Nuclear negotiations that once contested questions of access and verification now seem to be turning into a contest of measurement—and those aren’t uranium stockpiles they’re measuring. Yesterday, Russian and Iranian media outlets reported a string of bombastic outbursts from their nations’ top diplomats in disputes over the removal of the United Nations Security Council’s arms embargo on Iran. The Russians and Iranians want the arms embargoes lifted; the U.S. and others want some restrictions to remain. After European Union foreign policy head Federica Mogherini suggested the talks could end over Iran’s intransigence, say the reports, Iranian foreign minister Mohammad Javad Zarif shouted back, “Never threaten an Iranian!” “Or a Russian,” Russian foreign minister Sergey Lavrov is said to have added. Zarif and U.S. secretary of state John Kerry are also reported to have been shouting at each other so loudly one night that other delegations in the hotel could hear; on another occasion, when Western negotiators raised the issue of Iran’s destabilizing role around the Middle East, Zarif “erupted” that “If we are talking about regional security, I should take every one of you to international courts for supporting Saddam” in the Iran-Iraq War.
It’s no surprise that the nuclear talks would see some of the negotiators losing their tempers—after all, the issues at stake reach into the core of the parties’ visions of their own security and dignity—and this isn’t the first time Zarif has been accused of indelicacy. Yet it’s only now that we’re hearing just what Zarif is shouting about. All leaks from the talks should be treated as deliberate efforts to cultivate an image, since the negotiators are typically tight-lipped. These revelations are particularly suspect, given that they come via interested parties’ state media and that they make little sense in the negotiation room and lots of sense as efforts to rally nationalism. An Iranian lawsuit against key Western states over a war three decades ago would only deepen Tehran’s isolation—precisely the opposite of what Zarif and his president, Hassan Rouhani, are trying to achieve by negotiating. And Zarif and Lavrov’s appeals to proud national “character” probably weren’t going to move an elite bureaucrat of a politically correct, postnational outfit like the European Union. Yet raising the Western role in supporting Iraq is red meat for Iranians across the political spectrum, as that inhuman and deadly war remains an open wound. And tough talk about standing up to threats? That’s a universal political language, and it seems to have hit its mark in Iran. These leaks were about public positioning, not diplomatic gain.
And what’s the positioning mean? That’s hard to say, but it may have been multipurpose. A successful deal will include controversial concessions, so it’s useful for the negotiators to make a show of how patriotic they are and how hard they’re pushing the other side. And if the talks break down, the negotiators will be accused of being soft for having engaged with the United States in the first place. Highly visible shows of patriotism and machismo can mitigate that damage. And Zarif is a moderate, technocratic figure with no real war record or natural political base in Iran. If the negotiations succeed, he and Rouhani will be rock stars for many Iranians; Zarif’s remarks might help him capture a little more of the spotlight. He’s denied ambitions for higher office. Even if he was telling the truth, adoring crowds have a way of changing men’s minds.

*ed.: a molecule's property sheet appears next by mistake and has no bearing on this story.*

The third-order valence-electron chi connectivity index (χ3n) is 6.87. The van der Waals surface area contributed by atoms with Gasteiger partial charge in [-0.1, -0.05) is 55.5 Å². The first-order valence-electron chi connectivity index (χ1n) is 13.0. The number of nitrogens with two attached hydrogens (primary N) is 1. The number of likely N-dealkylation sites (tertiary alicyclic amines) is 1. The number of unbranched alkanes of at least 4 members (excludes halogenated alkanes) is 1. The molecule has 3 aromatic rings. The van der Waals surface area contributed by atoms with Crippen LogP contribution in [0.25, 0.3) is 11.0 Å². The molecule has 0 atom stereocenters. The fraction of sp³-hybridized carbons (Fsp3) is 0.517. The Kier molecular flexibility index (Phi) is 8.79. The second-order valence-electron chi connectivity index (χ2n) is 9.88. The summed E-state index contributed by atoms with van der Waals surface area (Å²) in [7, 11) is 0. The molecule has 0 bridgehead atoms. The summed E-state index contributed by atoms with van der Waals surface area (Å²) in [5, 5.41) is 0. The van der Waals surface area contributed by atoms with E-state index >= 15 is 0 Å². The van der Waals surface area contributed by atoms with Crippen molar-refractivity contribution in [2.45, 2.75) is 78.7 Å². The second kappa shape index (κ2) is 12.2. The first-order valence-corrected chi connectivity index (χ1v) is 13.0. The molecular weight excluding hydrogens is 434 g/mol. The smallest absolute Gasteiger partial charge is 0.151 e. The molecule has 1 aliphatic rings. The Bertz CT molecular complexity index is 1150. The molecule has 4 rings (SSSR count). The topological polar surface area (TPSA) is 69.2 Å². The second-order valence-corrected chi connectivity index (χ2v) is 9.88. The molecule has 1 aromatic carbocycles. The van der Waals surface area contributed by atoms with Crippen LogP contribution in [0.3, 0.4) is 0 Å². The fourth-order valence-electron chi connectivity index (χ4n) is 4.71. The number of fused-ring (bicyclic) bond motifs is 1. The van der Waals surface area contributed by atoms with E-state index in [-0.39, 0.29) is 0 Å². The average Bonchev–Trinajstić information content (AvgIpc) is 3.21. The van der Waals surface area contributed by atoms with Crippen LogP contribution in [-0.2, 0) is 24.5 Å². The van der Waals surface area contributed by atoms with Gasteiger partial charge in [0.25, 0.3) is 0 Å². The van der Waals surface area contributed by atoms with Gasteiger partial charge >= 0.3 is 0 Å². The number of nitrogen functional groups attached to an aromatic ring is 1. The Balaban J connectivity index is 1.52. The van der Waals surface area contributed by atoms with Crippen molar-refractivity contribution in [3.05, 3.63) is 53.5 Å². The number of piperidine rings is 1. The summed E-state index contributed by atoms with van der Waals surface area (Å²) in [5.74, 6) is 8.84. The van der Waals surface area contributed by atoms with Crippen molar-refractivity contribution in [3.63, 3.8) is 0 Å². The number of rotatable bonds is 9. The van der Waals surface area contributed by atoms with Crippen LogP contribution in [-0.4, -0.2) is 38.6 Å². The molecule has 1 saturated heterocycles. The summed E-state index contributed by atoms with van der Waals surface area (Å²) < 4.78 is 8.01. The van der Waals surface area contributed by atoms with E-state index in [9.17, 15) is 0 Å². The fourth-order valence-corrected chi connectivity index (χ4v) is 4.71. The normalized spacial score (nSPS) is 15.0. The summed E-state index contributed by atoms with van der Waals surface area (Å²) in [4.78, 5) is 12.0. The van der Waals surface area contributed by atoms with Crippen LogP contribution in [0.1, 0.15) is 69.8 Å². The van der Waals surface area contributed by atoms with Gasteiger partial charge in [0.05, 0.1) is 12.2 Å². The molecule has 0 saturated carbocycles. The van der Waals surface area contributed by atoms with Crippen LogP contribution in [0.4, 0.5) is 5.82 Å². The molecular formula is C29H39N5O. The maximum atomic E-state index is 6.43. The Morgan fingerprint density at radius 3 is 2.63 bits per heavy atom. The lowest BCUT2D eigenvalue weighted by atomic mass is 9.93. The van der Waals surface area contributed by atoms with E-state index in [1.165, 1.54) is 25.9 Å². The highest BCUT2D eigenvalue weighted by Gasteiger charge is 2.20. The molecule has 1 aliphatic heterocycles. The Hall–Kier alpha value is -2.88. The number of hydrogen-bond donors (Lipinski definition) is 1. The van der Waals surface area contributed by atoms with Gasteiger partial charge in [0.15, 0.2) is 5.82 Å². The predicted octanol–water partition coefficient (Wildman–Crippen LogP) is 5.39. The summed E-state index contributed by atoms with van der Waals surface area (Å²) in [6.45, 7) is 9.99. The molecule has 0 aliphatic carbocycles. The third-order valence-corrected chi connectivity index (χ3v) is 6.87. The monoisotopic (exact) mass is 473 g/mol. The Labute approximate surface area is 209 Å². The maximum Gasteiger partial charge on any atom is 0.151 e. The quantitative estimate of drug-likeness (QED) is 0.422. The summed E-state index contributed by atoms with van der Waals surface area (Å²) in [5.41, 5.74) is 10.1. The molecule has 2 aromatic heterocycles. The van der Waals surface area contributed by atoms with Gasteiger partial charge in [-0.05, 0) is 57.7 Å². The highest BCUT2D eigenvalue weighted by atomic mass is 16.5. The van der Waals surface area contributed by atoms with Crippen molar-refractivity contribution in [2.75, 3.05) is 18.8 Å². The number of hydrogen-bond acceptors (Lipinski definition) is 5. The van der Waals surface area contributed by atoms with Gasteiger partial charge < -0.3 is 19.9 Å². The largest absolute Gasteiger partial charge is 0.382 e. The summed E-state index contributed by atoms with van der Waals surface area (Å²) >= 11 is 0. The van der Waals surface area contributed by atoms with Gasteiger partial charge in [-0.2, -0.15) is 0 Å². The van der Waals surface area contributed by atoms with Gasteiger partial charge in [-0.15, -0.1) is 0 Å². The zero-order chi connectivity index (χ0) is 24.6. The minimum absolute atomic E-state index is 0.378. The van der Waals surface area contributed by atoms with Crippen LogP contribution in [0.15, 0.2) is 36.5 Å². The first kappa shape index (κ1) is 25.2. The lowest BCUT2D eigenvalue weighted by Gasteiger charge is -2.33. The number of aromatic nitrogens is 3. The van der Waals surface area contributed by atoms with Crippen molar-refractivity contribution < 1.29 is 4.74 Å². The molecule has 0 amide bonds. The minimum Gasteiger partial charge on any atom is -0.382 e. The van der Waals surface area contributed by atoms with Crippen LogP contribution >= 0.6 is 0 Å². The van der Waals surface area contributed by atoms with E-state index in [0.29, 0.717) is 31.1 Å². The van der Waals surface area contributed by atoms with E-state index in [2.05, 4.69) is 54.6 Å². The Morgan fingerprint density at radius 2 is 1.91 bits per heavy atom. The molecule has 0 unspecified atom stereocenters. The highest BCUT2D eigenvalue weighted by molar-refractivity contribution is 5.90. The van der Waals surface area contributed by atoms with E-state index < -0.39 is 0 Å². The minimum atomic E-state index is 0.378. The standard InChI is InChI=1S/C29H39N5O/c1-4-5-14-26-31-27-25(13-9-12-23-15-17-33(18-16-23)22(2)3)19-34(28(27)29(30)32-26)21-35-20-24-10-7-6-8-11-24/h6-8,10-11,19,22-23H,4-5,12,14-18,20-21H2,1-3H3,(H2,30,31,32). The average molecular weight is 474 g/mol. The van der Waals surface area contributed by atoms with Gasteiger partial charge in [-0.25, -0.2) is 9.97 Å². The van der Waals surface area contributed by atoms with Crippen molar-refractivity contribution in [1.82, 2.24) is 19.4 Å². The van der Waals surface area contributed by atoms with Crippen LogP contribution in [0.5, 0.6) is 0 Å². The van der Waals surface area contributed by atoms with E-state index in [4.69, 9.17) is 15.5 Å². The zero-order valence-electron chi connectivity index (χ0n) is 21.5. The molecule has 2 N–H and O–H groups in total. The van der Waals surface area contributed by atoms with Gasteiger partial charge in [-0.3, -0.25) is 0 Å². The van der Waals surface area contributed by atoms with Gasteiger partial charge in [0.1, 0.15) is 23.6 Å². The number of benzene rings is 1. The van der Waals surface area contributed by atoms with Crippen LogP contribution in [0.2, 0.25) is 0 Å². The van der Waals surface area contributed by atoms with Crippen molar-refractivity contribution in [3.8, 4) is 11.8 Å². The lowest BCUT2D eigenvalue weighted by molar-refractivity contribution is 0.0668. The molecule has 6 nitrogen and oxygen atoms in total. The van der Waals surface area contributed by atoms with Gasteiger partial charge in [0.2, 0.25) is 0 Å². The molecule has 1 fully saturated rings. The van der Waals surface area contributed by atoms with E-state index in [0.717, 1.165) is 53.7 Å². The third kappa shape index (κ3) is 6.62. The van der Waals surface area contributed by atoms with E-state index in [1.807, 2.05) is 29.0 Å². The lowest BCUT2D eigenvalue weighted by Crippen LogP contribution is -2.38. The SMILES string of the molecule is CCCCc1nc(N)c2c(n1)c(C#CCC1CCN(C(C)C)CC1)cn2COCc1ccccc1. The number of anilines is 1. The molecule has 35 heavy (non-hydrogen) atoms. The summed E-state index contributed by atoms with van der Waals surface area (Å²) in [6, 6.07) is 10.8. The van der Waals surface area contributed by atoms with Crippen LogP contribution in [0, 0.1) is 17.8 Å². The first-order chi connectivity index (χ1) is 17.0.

Political scientist Robert D. Putnam once wrote that diplomacy is a two-level game—negotiators aren’t just negotiating with other countries, but with their own domestic system. At the level of international diplomacy, Zarif’s conduct looks unprofessional and intemperate—hard to explain from a man who’s been doing diplomacy for decades and who’s rarely photographed without a smile on his face. As domestic politics, though, it’s much more understandable. While the international level of the talks has been dominated by arcane technical questions, the domestic level is simple and volatile, with symbols and emotions mattering far more than, say, questions about whether Iran can turn uranium hexaflouride into uranium dioxide by this or that day. This apparent Russo-Iranian bid to make moves on the international level that get results at the domestic level suggests that something big may be upon us—whatever it is.
John Allen Gay, an associate managing editor at The National Interest, is coauthor of War with Iran: Political, Military, and Economic Consequences (Rowman and Littlefield, 2013). He tweets at @JohnAllenGay.
Image: Mueller/MSC. CC BY 3.0.